During this holiday season of 2012, I have been giving my friends a small pocket calendar and also giving them a poem about how they might use the calendar. The little planner is meant to be a place for friends to collect some of the gifts that come along in 2013. I will let my poem explain . . .
Here comes the new year, 2013 —
May it be the best one you've ever seen.
I've a wish for you; A little book, too
Let me explain now what I hope it will do.
Click to read the rest of the poem. (Using this method, I plan to fill up one of these little books myself during the coming year.)Note (added December 21, 2012): Below is a response, from a retired lawyer, to my poem. Although I think he has written it with some degree of seriousness, I found it very funny. He wrote (and I post this with his permission):
I like the poem. Clever wordsmithing. As to the substance:
1. What "studies" are you referencing in the poem? I understand that even a poet of your talent and intelligence could not insert a footnote or citation without distracting the reader and destroying the artistic mood carefully woven into the poetry. But the regimen suggested by the work requires a not inconsiderable capital investment, together with the daily expenditure of a virtue that seems to require more and more effort as I age: discipline. It would seem to me that this undertaking you suggest must be weighed against alternative expenditures of what appears to be a diminishing stock of discipline available for current and new ventures. Please provide me with citations for the gratitude studies to assist me in this evaluation.
2. At the end of the day I am supposed to take one aspirin, and a bad cholesterol pill. I also must take out my contact lenses. Two minutes with a toothbrush follows. If I undertake these tasks out of order, I forget whether I took the damn pills. Then I have trouble falling asleep. I suppose I could place the diary and a pen next to my contact lens case. But I am quite concerned about the sequence of the tasks, and the possible substitution of bifocal eyeglasses for contact lenses with reading glasses somewhere in the process. In short, this new venture you suggest could have serious health risks that must be thoroughly evaluated and weighed against the potential gratitude benefits.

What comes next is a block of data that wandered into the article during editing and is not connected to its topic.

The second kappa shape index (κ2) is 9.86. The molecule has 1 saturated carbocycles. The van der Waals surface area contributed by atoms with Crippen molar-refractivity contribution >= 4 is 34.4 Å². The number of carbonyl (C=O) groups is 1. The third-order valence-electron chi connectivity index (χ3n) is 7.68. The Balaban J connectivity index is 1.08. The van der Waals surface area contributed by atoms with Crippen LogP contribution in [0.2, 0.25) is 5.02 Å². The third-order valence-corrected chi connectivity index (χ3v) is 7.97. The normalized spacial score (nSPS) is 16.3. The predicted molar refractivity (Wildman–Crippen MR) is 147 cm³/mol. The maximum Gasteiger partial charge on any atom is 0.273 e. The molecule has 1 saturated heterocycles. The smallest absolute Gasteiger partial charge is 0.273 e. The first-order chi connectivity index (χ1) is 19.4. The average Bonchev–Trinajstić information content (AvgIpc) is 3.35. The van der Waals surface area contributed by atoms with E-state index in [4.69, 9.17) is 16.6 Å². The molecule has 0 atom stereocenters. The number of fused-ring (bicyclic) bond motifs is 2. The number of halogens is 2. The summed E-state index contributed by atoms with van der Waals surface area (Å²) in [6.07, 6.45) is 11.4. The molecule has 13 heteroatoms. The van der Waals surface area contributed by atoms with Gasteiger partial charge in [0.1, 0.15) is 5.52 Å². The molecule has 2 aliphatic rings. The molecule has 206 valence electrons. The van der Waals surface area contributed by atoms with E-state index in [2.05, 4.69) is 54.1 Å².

3. Do the "studies" referenced take into account the loss of short term memory brought about by age? Or is the writing each day an acknowledgement of that condition. It is rare if early "studies" of a subject examine age differences. Is the literature sufficiently developed to have examined the age factor?
4. Are repeats cheating? How about going outside the 24 hour period? If you have two blessings in one day, can you take the most significant and bank it for the next day if necessary? How about a prior blank page? Is there a risk that an abundance of blank pages could cause rage leading to conduct detrimental to the individual or society as a whole? Are there civil liability concerns associated with encouragement of this activity without a professional evaluation of the psychological condition of the targeted reader?
Sending a poem to a lawyer is like giving a bouquet of flowers to a goat.